Billions of village or backyard, mainly scavenging, chickens are found in almost all developing countries throughout the world. In many African countries, village chickens make up 70-80% of the national flock. Village chickens are extremely important, despite their poor production, in providing, albeit in small amounts, valuable high-quality protein, poverty alleviation and income and food security. Despite their importance, in surveys of village food resources, village chickens are sometimes ignored.
These chickens are usually cared for by women and children, and are mostly kept in small numbers, unmanaged, but are sometimes given supplementary feed. They have to ﬁnd most of it by scavenging for insects, grubs, snails, seeds, fallen fruit and berries. As a consequence, village chickens grow very slowly, lay few eggs and mortality is high.
Their meat and (normally small) eggs are prized and in some countries may fetch a higher price than those commercially produced. A village can support only a limited number of chickens based on the concept of ‘the scavenging feed resource base’. This is the amount of feed available to scavenge in a particular area. The amount and variety of feed will change with each season and so will bird numbers and production. They usually produce much less than their genetic potential because of few inputs so there is an opportunity to increase egg numbers and meat yield.
The origin of village poultry genotypes varies from the jungle fowl to introduced breeds that have interbred. Several recognised genotypes of village chickens have survived in many countries. Most have developed various characteristics that allow them to live under harsh conditions, to resist many diseases and to escape from predators by flying short distances. Introductions of superior breeds that lack some of these characteristics invariably result in failure, as they are unable to survive.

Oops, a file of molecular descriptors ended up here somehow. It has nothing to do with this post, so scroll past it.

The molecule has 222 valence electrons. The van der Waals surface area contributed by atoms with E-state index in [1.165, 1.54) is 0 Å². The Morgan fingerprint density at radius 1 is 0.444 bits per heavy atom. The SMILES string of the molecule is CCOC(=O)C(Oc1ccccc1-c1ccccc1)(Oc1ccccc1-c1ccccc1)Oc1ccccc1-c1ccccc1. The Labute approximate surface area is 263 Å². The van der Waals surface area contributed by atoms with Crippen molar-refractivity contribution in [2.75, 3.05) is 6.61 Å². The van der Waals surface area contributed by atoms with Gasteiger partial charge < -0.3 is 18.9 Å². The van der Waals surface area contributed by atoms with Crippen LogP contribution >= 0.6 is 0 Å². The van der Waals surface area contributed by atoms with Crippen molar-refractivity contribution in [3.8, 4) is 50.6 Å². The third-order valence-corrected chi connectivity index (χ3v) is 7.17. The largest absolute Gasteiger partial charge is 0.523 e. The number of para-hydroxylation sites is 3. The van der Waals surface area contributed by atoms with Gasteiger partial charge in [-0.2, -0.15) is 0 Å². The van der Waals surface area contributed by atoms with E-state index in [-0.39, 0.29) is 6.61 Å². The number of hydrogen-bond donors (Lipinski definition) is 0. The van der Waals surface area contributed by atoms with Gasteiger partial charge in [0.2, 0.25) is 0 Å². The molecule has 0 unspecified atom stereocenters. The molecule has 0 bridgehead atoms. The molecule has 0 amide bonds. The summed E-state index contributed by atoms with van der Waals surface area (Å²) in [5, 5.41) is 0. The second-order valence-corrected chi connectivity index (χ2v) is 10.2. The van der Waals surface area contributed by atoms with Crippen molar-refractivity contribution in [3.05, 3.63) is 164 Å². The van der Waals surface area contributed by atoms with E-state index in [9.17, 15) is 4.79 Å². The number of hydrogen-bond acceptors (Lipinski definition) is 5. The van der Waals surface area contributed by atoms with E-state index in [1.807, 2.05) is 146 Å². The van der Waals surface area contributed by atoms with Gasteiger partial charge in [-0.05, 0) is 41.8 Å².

If you wish to improve your village poultry production, you must be observant and watch them carefully so that you can identify superior birds and their behaviour.
Before we commence the course there are things that we need to do.
If throughout the course there is anything that you do not understand or words that you are uncertain of their meaning, please ask. Usually, there are others who do not understand either!
At the end of the course, you should understand the structure of the village poultry system and where small improvements can be made to increase productivity. We will deal with:
It is therefore very important that when you have eggs and kill meat chickens, remember your family comes ﬁrst.